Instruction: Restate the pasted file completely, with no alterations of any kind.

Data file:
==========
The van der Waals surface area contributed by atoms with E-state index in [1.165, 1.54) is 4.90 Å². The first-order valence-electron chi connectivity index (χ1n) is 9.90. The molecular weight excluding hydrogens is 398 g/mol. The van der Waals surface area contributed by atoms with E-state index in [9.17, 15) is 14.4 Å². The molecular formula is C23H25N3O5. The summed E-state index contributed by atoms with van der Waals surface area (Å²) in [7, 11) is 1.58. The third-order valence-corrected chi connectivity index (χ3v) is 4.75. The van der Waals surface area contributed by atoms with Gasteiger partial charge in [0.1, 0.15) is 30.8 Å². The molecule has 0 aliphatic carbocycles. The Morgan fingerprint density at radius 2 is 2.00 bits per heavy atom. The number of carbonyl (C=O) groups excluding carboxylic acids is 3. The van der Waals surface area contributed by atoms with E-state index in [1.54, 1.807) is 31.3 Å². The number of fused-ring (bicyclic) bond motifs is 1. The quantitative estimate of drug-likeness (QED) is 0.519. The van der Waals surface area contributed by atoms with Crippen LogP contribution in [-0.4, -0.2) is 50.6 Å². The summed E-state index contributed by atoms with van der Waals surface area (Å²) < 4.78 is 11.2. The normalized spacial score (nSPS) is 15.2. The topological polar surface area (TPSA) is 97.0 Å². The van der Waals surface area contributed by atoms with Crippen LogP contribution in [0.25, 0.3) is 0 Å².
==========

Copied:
The van der Waals surface area contributed by atoms with E-state index in [1.165, 1.54) is 4.90 Å². The first-order valence-electron chi connectivity index (χ1n) is 9.90. The molecular weight excluding hydrogens is 398 g/mol. The van der Waals surface area contributed by atoms with E-state index in [9.17, 15) is 14.4 Å². The molecular formula is C23H25N3O5. The summed E-state index contributed by atoms with van der Waals surface area (Å²) in [7, 11) is 1.58. The third-order valence-corrected chi connectivity index (χ3v) is 4.75. The van der Waals surface area contributed by atoms with Gasteiger partial charge in [0.1, 0.15) is 30.8 Å². The molecule has 0 aliphatic carbocycles. The Morgan fingerprint density at radius 2 is 2.00 bits per heavy atom. The number of carbonyl (C=O) groups excluding carboxylic acids is 3. The van der Waals surface area contributed by atoms with E-state index in [1.54, 1.807) is 31.3 Å². The number of fused-ring (bicyclic) bond motifs is 1. The quantitative estimate of drug-likeness (QED) is 0.519. The van der Waals surface area contributed by atoms with Crippen LogP contribution in [-0.4, -0.2) is 50.6 Å². The summed E-state index contributed by atoms with van der Waals surface area (Å²) < 4.78 is 11.2. The normalized spacial score (nSPS) is 15.2. The topological polar surface area (TPSA) is 97.0 Å². The van der Waals surface area contributed by atoms with Crippen LogP contribution in [0.25, 0.3) is 0 Å².